My son, Superman, is a huge fan of Ancient Rome. This is probably an understatement, but he has quite a lot of ancient Rome stuff, and he’s why I’ve got a big huge ancient Rome history section on my blog. When I saw the same people who made Commissioned (which I apparently need to write about), were making a game about Rome called Soul of the Empire, I knew I’d found his Christmas present for him. It’s great fun for gameschooling.
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Soul of the Empire game premise
Soul of the Empire is an asymmetrical game. There are 4 factions in the game, Rome, Jews, Christian, and the Faction. Each faction has different strengths.
Rome has an endless supply of people. The Jews have the ability to start revolts, which is crazy powerful. The Christians are great in small numbers and can convert the other people easily when outnumbered, but not so much when they have larger numbers. The Faction (Goth, Parthians, Germans, etc) are great at controlling movement.
Starting out we all felt like the game was super broken, but it’s surprisingly well-balanced.
How to play Soul of the Empire
Each faction has its own card, and I played the Christians faction. The Christians goal is to convert 18 people and have a person in Jerusalem, Germania, and Rome. This seems like it should be fairly easy, I just needed to move one person into a mob of people, and then initiates combat, if I’ve just got one person, I stand fairly good chances.
You know what happened? Everyone else figured out that, and they’d see me coming and run away. Like, seriously, they would scatter, which messed with their ability to fight each other, so it was surprisingly well-balanced.
So, to prepare for your turn, you roll 5 dice up to three times, rather like Yahtzee. Your goal is to get either 3 (or more) of a kind, or straight (3,4,5, etc). Each dice in your store, helps you make a movement. In the example up above, I have 2-5 to use, and that means I have 4 actions.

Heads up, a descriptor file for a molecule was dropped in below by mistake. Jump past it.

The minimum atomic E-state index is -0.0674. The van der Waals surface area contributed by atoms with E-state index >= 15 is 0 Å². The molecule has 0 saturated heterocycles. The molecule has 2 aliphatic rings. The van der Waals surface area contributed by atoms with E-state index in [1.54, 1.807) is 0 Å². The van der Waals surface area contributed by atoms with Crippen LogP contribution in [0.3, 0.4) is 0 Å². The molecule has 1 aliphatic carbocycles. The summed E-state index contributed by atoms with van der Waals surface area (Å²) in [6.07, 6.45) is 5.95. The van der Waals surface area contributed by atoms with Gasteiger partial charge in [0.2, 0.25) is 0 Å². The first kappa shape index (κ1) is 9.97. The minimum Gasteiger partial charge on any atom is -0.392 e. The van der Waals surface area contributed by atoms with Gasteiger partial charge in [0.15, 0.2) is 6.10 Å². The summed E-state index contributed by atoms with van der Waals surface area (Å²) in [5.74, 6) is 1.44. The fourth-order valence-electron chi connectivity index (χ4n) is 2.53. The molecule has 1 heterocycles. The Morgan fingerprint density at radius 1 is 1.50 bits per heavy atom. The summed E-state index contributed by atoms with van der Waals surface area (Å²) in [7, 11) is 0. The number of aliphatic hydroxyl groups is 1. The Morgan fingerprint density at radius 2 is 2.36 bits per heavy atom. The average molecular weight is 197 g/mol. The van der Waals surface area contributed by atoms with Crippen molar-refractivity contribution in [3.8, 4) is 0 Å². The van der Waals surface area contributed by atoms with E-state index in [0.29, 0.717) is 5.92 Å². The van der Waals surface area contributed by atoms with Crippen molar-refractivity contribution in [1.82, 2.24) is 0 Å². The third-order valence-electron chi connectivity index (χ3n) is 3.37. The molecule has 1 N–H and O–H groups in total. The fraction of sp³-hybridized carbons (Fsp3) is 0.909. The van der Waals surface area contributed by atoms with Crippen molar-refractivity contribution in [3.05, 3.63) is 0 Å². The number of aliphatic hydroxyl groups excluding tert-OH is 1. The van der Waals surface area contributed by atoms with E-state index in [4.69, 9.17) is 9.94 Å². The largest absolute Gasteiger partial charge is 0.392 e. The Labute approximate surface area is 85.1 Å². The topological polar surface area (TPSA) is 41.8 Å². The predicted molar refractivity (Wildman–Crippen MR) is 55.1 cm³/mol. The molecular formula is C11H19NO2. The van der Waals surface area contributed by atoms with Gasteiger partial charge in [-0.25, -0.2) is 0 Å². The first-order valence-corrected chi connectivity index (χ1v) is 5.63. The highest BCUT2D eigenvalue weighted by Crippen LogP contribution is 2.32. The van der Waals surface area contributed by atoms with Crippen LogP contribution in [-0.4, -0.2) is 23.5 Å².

- I can choose a die for movement, and move up to however many the die shows.
- Or, I could use a die to recruit, and like before put up to however many show on the die to put new minions.
- I could start a fight, which uses the combat cards. Interestingly each faction has a different set of combat cards. You have 6 combat cards, and in the case of the Christians most of my numbers were lower, some of the cards have special abilities, but others are flat out the number.
- You could buy power cards with another dice, and those can be played at different points in your turn (the card will say).
As soon as your turn is done, you roll the dice again to make sure your dice are ready for your next turn, also because you can steal other people’s dice on your turn with the power cards, which was one of my favorite Christian abilities, they can be “giving” and donate dice.
Each turn has 3 phases:
- Beginning- play or use power cards
- Middle (okay, this is totally not the actual name)- where you use your dice
- End- set up for next turn, and sometimes use the power cards
Oh, by the way, I discovered when learning how to play Soul of the Empire, my son is terrible at explaining games. TERRIBLE.
As you can see, Jeff, playing the Jews, has several powers cards out. These power cards are amazing to how they change the play of the game.
How to win Soul of the Empire
This is the part I was intrigued by, each group has a different win condition. The Faction needed to take Rome, the Jews wanted to kick everyone out of Israel, and the Romans had to collect a bunch of captives. You could also win by gaining points from some cards up at the top, but almost no one was able to gain those points.
My experience was these points are super hard to win, that may have been the points we drew. I’m guessing you can win through points, but no one has yet.
House Rules for Soul of the Empire
The rules for the game say if after rolling three times, you can’t get 3 of a kind or a straight of some sort you don’t get a turn.
We changed it to say, if you don’t get that, you can choose the highest die you rolled (or I guess, whatever die you rolled) to have one action.
It’s rare to not have a turn, but when it happens, it’s frustrating.
The final call on Soul of the Empire
Jeff said he didn’t enjoy playing it when it was three players, it really messes with the balance of play when you’re missing a faction. So two players, each player chooses two groups to play, but with three players, you’re missing a faction. Each of the factions have an important part to play, so that would be rough.
I also quite love how much history is built into it. Each of the factions are quite true to who they were historically with how their powers work, and their strengths. Technically, they don’t all exist at the same time as a power to be reckoned with, but it’s like a Disney movie, you’re changing history to make your story work.
I also liked that it was about an hour long.